12. Raven biotechnologies

Gordon Vehar, PhD
VP of Research,

Factor VIII (Kogenate)
tPA (Activase),

At Genentech

35 publications
36 issued patents

Criteria: Ability to work on a team; ability to problem solve; flexibility; the broader the set of skills the better, combined with a strong technological basis in at least one area; ability to speak clearly and get their thoughts across.

Mistakes: Being late. Inability to make eye contact with talking with someone.

Advice: For young scientists, I would recommend first going on job interviews at places that are not of the highest interest. This would allow the person to become familiar with the interview process, how to pace you through the day of a lot of talking (frequently rare with a bench scientist), get over the nervousness of spending a day with strangers, practicing the scientific presentation and handling questions, etc. This will allow the applicant to be much more comfortable when on an important interview. Also: use the work "I" frequently. Many times it is not clear what the applicant did and what was done by others; make clear your individual contribution to the body of work

13. AGY Therapeutics

Robert Swanson

Karoly Nikolich, PhD
Founder and
Chief Scientific Officer
Former Genentech

Criteria: Competence, clear communication, confidence. I like scientists who understand the bigger context of their work, are able to conduct their experiments using the best techniques, and are able to draw clear conclusions that they communicate clearly with a strong dedication, belief, and confidence.

Mistakes: I often meet scientists who are good, did good work at the bench, but cannot explain how their work may be relevant to a disease or a concept. I also find that there are many scientists who are wishy-washy, do not tell their stories with enthusiasm, excitement. Part of appreciating a good set of experiments is the joy with which a scientist explains introduces their problems, challenges, tell the solutions, the results and finally provide a punch line what it all means.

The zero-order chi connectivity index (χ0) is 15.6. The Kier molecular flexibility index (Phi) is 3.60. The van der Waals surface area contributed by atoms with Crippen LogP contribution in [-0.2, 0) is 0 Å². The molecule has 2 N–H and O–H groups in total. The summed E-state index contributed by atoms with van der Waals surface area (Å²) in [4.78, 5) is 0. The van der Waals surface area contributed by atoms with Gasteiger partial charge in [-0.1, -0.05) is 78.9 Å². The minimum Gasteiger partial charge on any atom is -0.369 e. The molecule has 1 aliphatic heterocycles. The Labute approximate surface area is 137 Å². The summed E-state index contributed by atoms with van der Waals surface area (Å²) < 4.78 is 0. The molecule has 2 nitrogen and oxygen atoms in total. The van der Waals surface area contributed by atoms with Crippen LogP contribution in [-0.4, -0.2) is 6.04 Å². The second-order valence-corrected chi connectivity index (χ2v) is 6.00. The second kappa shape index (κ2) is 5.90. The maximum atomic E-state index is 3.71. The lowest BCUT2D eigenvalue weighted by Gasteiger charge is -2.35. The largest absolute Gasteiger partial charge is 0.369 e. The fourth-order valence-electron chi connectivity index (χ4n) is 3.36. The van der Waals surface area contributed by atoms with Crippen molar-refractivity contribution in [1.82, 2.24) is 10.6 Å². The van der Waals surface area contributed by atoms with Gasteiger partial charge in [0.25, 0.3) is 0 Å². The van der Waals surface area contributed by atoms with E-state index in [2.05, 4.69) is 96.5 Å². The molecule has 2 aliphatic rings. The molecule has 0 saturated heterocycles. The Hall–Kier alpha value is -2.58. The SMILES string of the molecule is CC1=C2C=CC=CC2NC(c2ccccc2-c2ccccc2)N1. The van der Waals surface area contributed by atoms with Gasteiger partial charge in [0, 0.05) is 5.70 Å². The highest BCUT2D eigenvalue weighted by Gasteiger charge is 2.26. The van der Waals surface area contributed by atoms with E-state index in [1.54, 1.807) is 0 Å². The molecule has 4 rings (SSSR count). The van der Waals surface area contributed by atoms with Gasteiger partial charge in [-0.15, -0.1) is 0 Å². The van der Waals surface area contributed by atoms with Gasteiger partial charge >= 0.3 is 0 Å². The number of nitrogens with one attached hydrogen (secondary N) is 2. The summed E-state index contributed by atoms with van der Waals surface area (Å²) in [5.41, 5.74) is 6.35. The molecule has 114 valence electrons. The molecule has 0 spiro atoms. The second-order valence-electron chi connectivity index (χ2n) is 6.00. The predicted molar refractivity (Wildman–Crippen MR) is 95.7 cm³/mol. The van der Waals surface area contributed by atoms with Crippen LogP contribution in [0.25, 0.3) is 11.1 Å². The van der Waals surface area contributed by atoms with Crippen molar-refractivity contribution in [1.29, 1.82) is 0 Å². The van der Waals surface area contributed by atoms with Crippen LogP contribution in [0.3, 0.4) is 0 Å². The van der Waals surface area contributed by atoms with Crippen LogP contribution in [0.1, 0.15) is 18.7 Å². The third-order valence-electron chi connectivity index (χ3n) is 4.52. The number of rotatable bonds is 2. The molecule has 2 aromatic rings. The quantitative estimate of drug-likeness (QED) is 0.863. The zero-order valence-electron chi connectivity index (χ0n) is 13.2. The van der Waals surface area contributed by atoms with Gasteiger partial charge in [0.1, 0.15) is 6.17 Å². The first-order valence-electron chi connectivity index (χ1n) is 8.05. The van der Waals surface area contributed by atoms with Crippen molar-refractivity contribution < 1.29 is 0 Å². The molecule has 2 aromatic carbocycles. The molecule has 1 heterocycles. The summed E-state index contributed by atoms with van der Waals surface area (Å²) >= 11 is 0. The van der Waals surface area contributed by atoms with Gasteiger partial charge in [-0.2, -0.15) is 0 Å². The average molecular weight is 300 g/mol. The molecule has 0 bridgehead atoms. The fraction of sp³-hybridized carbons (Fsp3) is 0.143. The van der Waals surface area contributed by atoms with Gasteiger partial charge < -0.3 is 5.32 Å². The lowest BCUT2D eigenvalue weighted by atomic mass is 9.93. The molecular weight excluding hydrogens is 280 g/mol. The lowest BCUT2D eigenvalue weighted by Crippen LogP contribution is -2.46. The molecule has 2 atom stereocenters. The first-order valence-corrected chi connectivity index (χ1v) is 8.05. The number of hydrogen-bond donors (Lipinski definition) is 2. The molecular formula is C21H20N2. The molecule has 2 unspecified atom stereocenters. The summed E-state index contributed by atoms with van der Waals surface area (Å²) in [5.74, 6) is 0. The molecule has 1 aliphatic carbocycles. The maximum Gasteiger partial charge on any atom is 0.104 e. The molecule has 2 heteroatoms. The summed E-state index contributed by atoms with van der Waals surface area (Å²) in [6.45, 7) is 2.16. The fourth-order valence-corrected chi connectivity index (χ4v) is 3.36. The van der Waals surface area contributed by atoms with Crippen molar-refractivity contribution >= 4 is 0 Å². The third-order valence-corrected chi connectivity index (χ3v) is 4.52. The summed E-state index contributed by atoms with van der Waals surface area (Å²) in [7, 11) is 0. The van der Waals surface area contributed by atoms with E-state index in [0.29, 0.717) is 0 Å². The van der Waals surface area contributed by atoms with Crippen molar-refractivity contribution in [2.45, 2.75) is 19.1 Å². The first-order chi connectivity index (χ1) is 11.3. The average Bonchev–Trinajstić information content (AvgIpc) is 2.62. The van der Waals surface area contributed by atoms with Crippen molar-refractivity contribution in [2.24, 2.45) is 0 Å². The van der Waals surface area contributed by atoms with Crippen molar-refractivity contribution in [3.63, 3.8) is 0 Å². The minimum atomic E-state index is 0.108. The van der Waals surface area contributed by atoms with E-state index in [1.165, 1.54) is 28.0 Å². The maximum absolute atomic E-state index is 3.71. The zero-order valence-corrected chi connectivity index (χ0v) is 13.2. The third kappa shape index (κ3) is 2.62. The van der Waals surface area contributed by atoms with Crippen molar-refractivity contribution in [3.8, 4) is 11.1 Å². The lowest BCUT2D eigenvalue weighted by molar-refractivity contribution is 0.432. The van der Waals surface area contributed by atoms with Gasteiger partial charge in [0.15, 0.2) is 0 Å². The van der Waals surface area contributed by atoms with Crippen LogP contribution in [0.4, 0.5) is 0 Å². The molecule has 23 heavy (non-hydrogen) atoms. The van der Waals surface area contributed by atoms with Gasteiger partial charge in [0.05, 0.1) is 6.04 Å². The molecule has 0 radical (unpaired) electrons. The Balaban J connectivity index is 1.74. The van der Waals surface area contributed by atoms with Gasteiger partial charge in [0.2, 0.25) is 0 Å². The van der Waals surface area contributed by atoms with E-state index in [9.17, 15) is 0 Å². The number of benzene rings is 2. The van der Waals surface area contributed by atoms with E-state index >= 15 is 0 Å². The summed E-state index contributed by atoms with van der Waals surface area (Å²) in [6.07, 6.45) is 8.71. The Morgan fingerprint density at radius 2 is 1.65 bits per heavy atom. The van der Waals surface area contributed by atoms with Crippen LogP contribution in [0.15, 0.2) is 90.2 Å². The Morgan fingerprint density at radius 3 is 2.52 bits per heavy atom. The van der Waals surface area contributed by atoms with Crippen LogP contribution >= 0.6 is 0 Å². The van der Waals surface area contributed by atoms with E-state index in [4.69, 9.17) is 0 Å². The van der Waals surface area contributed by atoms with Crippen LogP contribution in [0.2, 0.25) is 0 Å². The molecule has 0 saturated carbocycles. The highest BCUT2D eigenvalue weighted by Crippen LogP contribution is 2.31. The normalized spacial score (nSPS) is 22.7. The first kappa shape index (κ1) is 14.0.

Advice: I think the first two points implicate my suggestions.

14. Avalon

Kenneth Carter, PhD
Former HGSI

Criteria: I look for Smart people with good publications records and/or good references. I believe that good publications not only indicate a person's scientific prowess, but also give a strong indication of whether they can finish a project - which many smart scientist's struggles with. Also, because we are in an industrial setting, I always look for people who work well with others and therefore we at Avalon rely heavily on checking references.

Mistakes: There are many things that you cannot control about the interview process, but you can completely control your actions. I believe the little things can make a big difference. Show up on time. Act interested. Know at least a little something about the job. Pursue aggressive but polite follow up. Many times I see good scientist not pay attention to the small things, perhaps because they think their brains or background with see them through. But in a competitive job search, the small things can make a difference.

Advice: Figure out what you want to do and go do it. Follow your bliss. I almost never interviewed for an advertised position and at no point in my carrier have I been hired for a job that was being advertised. It is much better to work hard in a scientific area that you are interested in and follow your nose through good work, good relationships, and good networking. As the TaodeChing says - "If you are on the right path opportunity will show itself", but this sometimes requires patience.

15. ActoKine

Grace Wong, PhD
Chief Scientific Officer

87 publications
27 patents

(Post-Doc at Genentech)

former Millennium
AstraZeneca & Serono

Criteria: Strong passion for scientific discovery. Not afraid to pursue creative ideas and apply new techniques to practical applications for improving human health. Willingness to speak up on controversial issues and to take risks in following up new leads generated by serendipitous observations. Not afraid to solve problems independently. Vigor and speed in the conduct of research projects.

Mistakes: Exhibiting stronger motivation for money and free time from work than for science. Insufficient efforts to work diligently or think creatively. Vanity about own scientific achievements and insufficient recognition to the contributions of coworkers or other researchers in the same field. Lack of respect for peers and little loyalty to mentors.

Advice: 1) Find out your true calling by candidly recognizing your strengths and weaknesses. Don't accept uncritically the advice of others. Will you be truly happy as a scientist? Listen to your heart and you will understand. 2) Select projects that genuinely interest and excite you. 3) Find a honest, highly regarded, secure and influential boss. 4) Be ready to work beyond the call of duty and continually learn new skills that may open up in the future. 5) Keep steady contacts with good scientists. 6) Be ready to seize unexpected opportunities. 7) Keep your expectations modest and realistic and be on guard against counter-productive ego-inflating attitudes.